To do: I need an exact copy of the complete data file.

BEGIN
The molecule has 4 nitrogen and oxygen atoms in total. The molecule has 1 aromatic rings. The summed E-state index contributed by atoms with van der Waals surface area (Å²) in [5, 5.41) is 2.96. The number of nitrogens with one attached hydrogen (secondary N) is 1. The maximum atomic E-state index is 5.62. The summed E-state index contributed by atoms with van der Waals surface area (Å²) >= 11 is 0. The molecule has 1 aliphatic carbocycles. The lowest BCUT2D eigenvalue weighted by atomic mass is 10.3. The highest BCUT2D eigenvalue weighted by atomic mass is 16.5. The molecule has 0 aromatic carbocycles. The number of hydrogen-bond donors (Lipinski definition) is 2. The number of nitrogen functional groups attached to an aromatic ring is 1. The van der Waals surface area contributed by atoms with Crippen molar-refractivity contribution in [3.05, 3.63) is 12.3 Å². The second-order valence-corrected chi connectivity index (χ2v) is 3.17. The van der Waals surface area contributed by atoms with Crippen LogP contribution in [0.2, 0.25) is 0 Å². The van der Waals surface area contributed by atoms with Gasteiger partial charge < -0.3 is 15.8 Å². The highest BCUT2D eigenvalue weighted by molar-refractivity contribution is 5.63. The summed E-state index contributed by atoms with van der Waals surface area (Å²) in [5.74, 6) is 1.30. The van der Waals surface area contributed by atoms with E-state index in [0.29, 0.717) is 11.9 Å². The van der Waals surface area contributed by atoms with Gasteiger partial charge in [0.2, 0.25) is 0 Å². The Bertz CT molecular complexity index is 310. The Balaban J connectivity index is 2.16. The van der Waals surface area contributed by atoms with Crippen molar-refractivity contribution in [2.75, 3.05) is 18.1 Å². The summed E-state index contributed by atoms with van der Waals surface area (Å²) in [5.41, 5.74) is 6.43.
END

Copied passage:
The molecule has 4 nitrogen and oxygen atoms in total. The molecule has 1 aromatic rings. The summed E-state index contributed by atoms with van der Waals surface area (Å²) in [5, 5.41) is 2.96. The number of nitrogens with one attached hydrogen (secondary N) is 1. The maximum atomic E-state index is 5.62. The summed E-state index contributed by atoms with van der Waals surface area (Å²) >= 11 is 0. The molecule has 1 aliphatic carbocycles. The lowest BCUT2D eigenvalue weighted by atomic mass is 10.3. The highest BCUT2D eigenvalue weighted by atomic mass is 16.5. The molecule has 0 aromatic carbocycles. The number of hydrogen-bond donors (Lipinski definition) is 2. The number of nitrogen functional groups attached to an aromatic ring is 1. The van der Waals surface area contributed by atoms with Crippen molar-refractivity contribution in [3.05, 3.63) is 12.3 Å². The second-order valence-corrected chi connectivity index (χ2v) is 3.17. The van der Waals surface area contributed by atoms with Crippen LogP contribution in [0.2, 0.25) is 0 Å². The van der Waals surface area contributed by atoms with Gasteiger partial charge < -0.3 is 15.8 Å². The highest BCUT2D eigenvalue weighted by molar-refractivity contribution is 5.63. The summed E-state index contributed by atoms with van der Waals surface area (Å²) in [5.74, 6) is 1.30. The van der Waals surface area contributed by atoms with E-state index in [0.29, 0.717) is 11.9 Å². The van der Waals surface area contributed by atoms with Gasteiger partial charge in [0.2, 0.25) is 0 Å². The Bertz CT molecular complexity index is 310. The Balaban J connectivity index is 2.16. The van der Waals surface area contributed by atoms with Crippen molar-refractivity contribution in [2.75, 3.05) is 18.1 Å². The summed E-state index contributed by atoms with van der Waals surface area (Å²) in [5.41, 5.74) is 6.43.